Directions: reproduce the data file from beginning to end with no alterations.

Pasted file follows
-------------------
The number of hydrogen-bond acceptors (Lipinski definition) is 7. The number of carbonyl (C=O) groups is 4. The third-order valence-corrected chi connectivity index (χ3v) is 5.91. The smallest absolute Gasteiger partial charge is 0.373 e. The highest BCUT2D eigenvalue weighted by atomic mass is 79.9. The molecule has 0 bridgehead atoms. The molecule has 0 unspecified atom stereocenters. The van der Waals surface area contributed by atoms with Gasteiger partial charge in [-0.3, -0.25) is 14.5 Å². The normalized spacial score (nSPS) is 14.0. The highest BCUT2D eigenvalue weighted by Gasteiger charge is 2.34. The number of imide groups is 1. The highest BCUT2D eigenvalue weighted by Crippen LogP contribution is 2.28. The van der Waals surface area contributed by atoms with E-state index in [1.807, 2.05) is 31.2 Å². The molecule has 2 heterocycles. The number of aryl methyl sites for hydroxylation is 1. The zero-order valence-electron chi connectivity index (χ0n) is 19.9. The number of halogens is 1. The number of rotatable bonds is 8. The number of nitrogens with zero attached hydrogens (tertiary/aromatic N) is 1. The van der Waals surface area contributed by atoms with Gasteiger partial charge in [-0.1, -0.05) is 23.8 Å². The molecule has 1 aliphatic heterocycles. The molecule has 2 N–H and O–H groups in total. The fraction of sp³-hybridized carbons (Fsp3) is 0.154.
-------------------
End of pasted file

The number of hydrogen-bond acceptors (Lipinski definition) is 7. The number of carbonyl (C=O) groups is 4. The third-order valence-corrected chi connectivity index (χ3v) is 5.91. The smallest absolute Gasteiger partial charge is 0.373 e. The highest BCUT2D eigenvalue weighted by atomic mass is 79.9. The molecule has 0 bridgehead atoms. The molecule has 0 unspecified atom stereocenters. The van der Waals surface area contributed by atoms with Gasteiger partial charge in [-0.3, -0.25) is 14.5 Å². The normalized spacial score (nSPS) is 14.0. The highest BCUT2D eigenvalue weighted by Gasteiger charge is 2.34. The number of imide groups is 1. The highest BCUT2D eigenvalue weighted by Crippen LogP contribution is 2.28. The van der Waals surface area contributed by atoms with E-state index in [1.807, 2.05) is 31.2 Å². The molecule has 2 heterocycles. The number of aryl methyl sites for hydroxylation is 1. The zero-order valence-electron chi connectivity index (χ0n) is 19.9. The number of halogens is 1. The number of rotatable bonds is 8. The number of nitrogens with zero attached hydrogens (tertiary/aromatic N) is 1. The van der Waals surface area contributed by atoms with Gasteiger partial charge in [-0.1, -0.05) is 23.8 Å². The molecule has 1 aliphatic heterocycles. The molecule has 2 N–H and O–H groups in total. The fraction of sp³-hybridized carbons (Fsp3) is 0.154.